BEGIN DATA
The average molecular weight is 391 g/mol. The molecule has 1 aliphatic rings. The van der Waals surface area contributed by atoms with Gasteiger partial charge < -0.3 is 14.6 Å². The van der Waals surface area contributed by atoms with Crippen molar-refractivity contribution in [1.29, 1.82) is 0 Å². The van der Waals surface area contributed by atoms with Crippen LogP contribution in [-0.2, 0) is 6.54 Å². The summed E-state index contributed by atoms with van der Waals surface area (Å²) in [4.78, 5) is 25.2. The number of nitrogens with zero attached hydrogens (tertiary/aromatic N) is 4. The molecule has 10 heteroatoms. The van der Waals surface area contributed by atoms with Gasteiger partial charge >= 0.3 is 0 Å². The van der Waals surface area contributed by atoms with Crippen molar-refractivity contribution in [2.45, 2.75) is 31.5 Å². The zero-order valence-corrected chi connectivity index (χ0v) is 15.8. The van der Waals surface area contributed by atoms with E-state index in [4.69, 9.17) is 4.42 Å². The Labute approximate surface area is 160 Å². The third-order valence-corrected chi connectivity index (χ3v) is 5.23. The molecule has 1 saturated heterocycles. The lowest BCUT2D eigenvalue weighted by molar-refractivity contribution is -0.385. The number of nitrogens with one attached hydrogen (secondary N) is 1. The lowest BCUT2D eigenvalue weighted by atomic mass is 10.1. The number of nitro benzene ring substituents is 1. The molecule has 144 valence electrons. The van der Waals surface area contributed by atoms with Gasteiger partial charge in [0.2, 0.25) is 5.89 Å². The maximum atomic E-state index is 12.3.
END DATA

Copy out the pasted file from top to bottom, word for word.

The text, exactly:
The average molecular weight is 391 g/mol. The molecule has 1 aliphatic rings. The van der Waals surface area contributed by atoms with Gasteiger partial charge < -0.3 is 14.6 Å². The van der Waals surface area contributed by atoms with Crippen molar-refractivity contribution in [1.29, 1.82) is 0 Å². The van der Waals surface area contributed by atoms with Crippen LogP contribution in [-0.2, 0) is 6.54 Å². The summed E-state index contributed by atoms with van der Waals surface area (Å²) in [4.78, 5) is 25.2. The number of nitrogens with zero attached hydrogens (tertiary/aromatic N) is 4. The molecule has 10 heteroatoms. The van der Waals surface area contributed by atoms with Gasteiger partial charge >= 0.3 is 0 Å². The van der Waals surface area contributed by atoms with Crippen molar-refractivity contribution in [2.45, 2.75) is 31.5 Å². The zero-order valence-corrected chi connectivity index (χ0v) is 15.8. The van der Waals surface area contributed by atoms with E-state index in [4.69, 9.17) is 4.42 Å². The Labute approximate surface area is 160 Å². The third-order valence-corrected chi connectivity index (χ3v) is 5.23. The molecule has 1 saturated heterocycles. The lowest BCUT2D eigenvalue weighted by molar-refractivity contribution is -0.385. The number of nitrogens with one attached hydrogen (secondary N) is 1. The lowest BCUT2D eigenvalue weighted by atomic mass is 10.1. The number of nitro benzene ring substituents is 1. The molecule has 144 valence electrons. The van der Waals surface area contributed by atoms with Gasteiger partial charge in [0.2, 0.25) is 5.89 Å². The maximum atomic E-state index is 12.3.